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A Methodology for Automated Facial Expression Recognition Using Facial Landmarks

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2018 ASEE Annual Conference & Exposition


Salt Lake City, Utah

Publication Date

June 23, 2018

Start Date

June 23, 2018

End Date

July 27, 2018

Conference Session

Topics in Computing and Information Technology-I

Tagged Division

Computing and Information Technology

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Paper Authors


Justin Daniel Josey Robert Morris University

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Software Engineering Education researcher and Senior at Robert Morris University. Interested in machine learning and artificial intelligence, specifically as it applies to Image Recognition.

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Sushil Acharya Robert Morris University

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Sushil Acharya, D.Eng. (Asian Institute of Technology) is the Assistant Provost for Research and Graduate Studies. A Professor of Software Engineering, Dr. Acharya joined Robert Morris University in Spring 2005 after serving 15 years in the Software Industry. His teaching involvement and research interest are in the area of Software Engineering education, Software Verification & Validation, Software Security, Data Mining, Neural Networks, and Enterprise Resource Planning. He also has interest in Learning Objectives based Education Material Design and Development. Dr. Acharya is a co-author of “Discrete Mathematics Applications for Information Systems Professionals” and “Case Studies in Software Verification & Validation”. He is a member of Nepal Engineering Association and is also a member of ASEE and ACM. Dr. Acharya was the Principal Investigator of the 2007 HP grant for Higher Education at RMU through which he incorporated tablet PC based learning exercises in his classes. In 2013, Dr. Acharya received a National Science Foundation (NSF) grant for developing course materials through an industry-academia partnership in the area of Software Verification and Validation.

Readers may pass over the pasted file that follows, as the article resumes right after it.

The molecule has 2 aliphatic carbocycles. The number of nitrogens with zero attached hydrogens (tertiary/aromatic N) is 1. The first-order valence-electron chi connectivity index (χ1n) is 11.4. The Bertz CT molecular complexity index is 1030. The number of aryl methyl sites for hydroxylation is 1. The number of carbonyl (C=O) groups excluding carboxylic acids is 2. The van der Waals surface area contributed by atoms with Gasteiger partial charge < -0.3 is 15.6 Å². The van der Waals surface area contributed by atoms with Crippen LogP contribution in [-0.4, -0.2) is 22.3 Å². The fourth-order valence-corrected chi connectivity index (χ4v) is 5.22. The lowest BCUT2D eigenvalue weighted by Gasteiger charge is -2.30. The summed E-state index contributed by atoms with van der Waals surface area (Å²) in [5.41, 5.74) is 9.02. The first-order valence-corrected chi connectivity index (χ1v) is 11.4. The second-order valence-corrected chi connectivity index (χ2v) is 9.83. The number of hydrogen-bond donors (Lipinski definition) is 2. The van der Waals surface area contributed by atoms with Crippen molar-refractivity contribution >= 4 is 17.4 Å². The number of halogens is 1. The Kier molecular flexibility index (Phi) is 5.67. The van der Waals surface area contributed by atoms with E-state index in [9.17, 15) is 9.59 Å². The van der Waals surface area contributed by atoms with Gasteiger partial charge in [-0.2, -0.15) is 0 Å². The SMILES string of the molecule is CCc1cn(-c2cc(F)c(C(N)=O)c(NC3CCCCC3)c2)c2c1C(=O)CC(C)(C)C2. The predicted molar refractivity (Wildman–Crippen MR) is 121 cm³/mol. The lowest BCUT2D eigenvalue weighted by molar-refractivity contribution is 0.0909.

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Facial expression recognition is a crucial part of Psychology as a person's facial expression accounts for 55 percent of the effect of a spoken message. This makes facial expression the single biggest indicator of individual communication. Traditionally, Psychologists trained human observers to identify changes in facial muscles and use a Facial Action Coding System to map muscle movements to an emotion. Though this system helped ensure objectivity and had descriptive power, its major drawback was in effectively training human observers. With the advent of faster computers and the use of pixels/megapixels for picture elements, machine learning researchers became interested in automating facial expression recognition. Most researchers continued adopting the same Facial Action Coding System, used in Psychology, to train their statistical models. Though advances have been made in automating facial detection and finding facial landmarks, facial expression recognition results have stagnated. This stagnation is blamed on lack of training data and the difficulty of training a model to recognize subtle changes in facial muscles. In this paper the authors describe how software engineering best practices assists in developing and implementing a methodology to leverage larger facial detection and facial landmarking datasets, as well as their improved accuracy over the Facial Action Coding System. This methodology is potentially more descriptive of faces in unconstrained environments. The authors present the software artifacts, the methodology, and the findings of a comparative study.

Josey, J. D., & Acharya, S. (2018, June), A Methodology for Automated Facial Expression Recognition Using Facial Landmarks Paper presented at 2018 ASEE Annual Conference & Exposition , Salt Lake City, Utah. 10.18260/1-2--29696

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